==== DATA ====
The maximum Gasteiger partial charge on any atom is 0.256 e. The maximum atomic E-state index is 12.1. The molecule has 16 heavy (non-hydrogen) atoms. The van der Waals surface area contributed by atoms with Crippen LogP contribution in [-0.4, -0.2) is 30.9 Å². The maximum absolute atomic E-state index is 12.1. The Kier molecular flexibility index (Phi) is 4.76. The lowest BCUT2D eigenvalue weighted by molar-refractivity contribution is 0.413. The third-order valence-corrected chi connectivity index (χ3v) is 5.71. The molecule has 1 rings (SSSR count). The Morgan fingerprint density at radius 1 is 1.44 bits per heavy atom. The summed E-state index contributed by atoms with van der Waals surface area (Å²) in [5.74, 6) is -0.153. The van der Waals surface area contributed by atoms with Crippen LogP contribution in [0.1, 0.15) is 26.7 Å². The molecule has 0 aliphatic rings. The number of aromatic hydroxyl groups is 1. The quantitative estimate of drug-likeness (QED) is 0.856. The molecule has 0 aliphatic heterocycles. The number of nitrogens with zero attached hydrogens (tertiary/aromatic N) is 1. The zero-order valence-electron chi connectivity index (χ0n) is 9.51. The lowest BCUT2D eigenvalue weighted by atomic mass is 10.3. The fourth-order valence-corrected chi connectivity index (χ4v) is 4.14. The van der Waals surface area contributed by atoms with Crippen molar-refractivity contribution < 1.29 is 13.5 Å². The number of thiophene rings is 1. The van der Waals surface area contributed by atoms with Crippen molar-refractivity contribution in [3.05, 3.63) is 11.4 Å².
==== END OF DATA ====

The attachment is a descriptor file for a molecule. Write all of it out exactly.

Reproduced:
The maximum Gasteiger partial charge on any atom is 0.256 e. The maximum atomic E-state index is 12.1. The molecule has 16 heavy (non-hydrogen) atoms. The van der Waals surface area contributed by atoms with Crippen LogP contribution in [-0.4, -0.2) is 30.9 Å². The maximum absolute atomic E-state index is 12.1. The Kier molecular flexibility index (Phi) is 4.76. The lowest BCUT2D eigenvalue weighted by molar-refractivity contribution is 0.413. The third-order valence-corrected chi connectivity index (χ3v) is 5.71. The molecule has 1 rings (SSSR count). The Morgan fingerprint density at radius 1 is 1.44 bits per heavy atom. The summed E-state index contributed by atoms with van der Waals surface area (Å²) in [5.74, 6) is -0.153. The van der Waals surface area contributed by atoms with Crippen LogP contribution in [0.1, 0.15) is 26.7 Å². The molecule has 0 aliphatic rings. The number of aromatic hydroxyl groups is 1. The quantitative estimate of drug-likeness (QED) is 0.856. The molecule has 0 aliphatic heterocycles. The number of nitrogens with zero attached hydrogens (tertiary/aromatic N) is 1. The zero-order valence-electron chi connectivity index (χ0n) is 9.51. The lowest BCUT2D eigenvalue weighted by atomic mass is 10.3. The fourth-order valence-corrected chi connectivity index (χ4v) is 4.14. The van der Waals surface area contributed by atoms with Crippen molar-refractivity contribution < 1.29 is 13.5 Å². The number of thiophene rings is 1. The van der Waals surface area contributed by atoms with Crippen molar-refractivity contribution in [3.05, 3.63) is 11.4 Å².